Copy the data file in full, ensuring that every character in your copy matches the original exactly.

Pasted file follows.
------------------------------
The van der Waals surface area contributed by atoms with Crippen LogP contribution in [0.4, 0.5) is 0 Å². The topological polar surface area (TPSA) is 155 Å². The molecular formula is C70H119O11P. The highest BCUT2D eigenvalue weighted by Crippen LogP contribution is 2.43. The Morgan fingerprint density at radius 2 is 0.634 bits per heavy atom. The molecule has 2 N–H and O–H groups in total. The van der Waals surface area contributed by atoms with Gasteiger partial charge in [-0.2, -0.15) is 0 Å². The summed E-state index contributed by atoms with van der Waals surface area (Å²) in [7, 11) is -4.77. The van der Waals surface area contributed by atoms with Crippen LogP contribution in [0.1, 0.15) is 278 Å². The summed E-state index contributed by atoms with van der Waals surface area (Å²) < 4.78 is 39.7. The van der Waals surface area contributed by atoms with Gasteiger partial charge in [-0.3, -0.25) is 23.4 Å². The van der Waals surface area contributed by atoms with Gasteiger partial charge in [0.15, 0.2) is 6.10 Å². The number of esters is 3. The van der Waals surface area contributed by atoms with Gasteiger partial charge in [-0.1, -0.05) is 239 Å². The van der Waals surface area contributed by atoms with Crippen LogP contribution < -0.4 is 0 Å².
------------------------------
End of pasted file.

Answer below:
The van der Waals surface area contributed by atoms with Crippen LogP contribution in [0.4, 0.5) is 0 Å². The topological polar surface area (TPSA) is 155 Å². The molecular formula is C70H119O11P. The highest BCUT2D eigenvalue weighted by Crippen LogP contribution is 2.43. The Morgan fingerprint density at radius 2 is 0.634 bits per heavy atom. The molecule has 2 N–H and O–H groups in total. The van der Waals surface area contributed by atoms with Gasteiger partial charge in [-0.2, -0.15) is 0 Å². The summed E-state index contributed by atoms with van der Waals surface area (Å²) in [7, 11) is -4.77. The van der Waals surface area contributed by atoms with Crippen LogP contribution in [0.1, 0.15) is 278 Å². The summed E-state index contributed by atoms with van der Waals surface area (Å²) < 4.78 is 39.7. The van der Waals surface area contributed by atoms with Gasteiger partial charge in [-0.3, -0.25) is 23.4 Å². The van der Waals surface area contributed by atoms with Gasteiger partial charge in [0.15, 0.2) is 6.10 Å². The number of esters is 3. The van der Waals surface area contributed by atoms with Gasteiger partial charge in [-0.1, -0.05) is 239 Å². The van der Waals surface area contributed by atoms with Crippen LogP contribution < -0.4 is 0 Å².